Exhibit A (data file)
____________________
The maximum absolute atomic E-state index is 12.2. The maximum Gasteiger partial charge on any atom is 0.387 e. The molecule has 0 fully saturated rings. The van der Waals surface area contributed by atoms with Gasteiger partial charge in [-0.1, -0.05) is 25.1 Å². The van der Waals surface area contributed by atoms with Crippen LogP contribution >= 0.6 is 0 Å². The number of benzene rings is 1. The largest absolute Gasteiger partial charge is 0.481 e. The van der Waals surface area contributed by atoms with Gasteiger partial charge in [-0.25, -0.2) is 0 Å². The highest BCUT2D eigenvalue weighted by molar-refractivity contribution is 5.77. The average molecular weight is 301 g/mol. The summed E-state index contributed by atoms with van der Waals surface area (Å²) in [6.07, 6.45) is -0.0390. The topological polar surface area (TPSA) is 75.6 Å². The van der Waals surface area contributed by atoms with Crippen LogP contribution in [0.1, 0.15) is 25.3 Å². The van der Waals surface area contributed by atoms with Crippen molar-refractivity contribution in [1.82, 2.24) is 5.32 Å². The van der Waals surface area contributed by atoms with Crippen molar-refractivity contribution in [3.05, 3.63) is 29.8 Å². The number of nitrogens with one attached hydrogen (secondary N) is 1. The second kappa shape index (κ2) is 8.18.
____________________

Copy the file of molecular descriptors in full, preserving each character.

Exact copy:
The maximum absolute atomic E-state index is 12.2. The maximum Gasteiger partial charge on any atom is 0.387 e. The molecule has 0 fully saturated rings. The van der Waals surface area contributed by atoms with Gasteiger partial charge in [-0.1, -0.05) is 25.1 Å². The van der Waals surface area contributed by atoms with Crippen LogP contribution >= 0.6 is 0 Å². The number of benzene rings is 1. The largest absolute Gasteiger partial charge is 0.481 e. The van der Waals surface area contributed by atoms with Gasteiger partial charge in [-0.25, -0.2) is 0 Å². The highest BCUT2D eigenvalue weighted by molar-refractivity contribution is 5.77. The average molecular weight is 301 g/mol. The summed E-state index contributed by atoms with van der Waals surface area (Å²) in [6.07, 6.45) is -0.0390. The topological polar surface area (TPSA) is 75.6 Å². The van der Waals surface area contributed by atoms with Crippen LogP contribution in [0.1, 0.15) is 25.3 Å². The van der Waals surface area contributed by atoms with Crippen molar-refractivity contribution in [1.82, 2.24) is 5.32 Å². The van der Waals surface area contributed by atoms with Crippen molar-refractivity contribution in [3.05, 3.63) is 29.8 Å². The number of nitrogens with one attached hydrogen (secondary N) is 1. The second kappa shape index (κ2) is 8.18.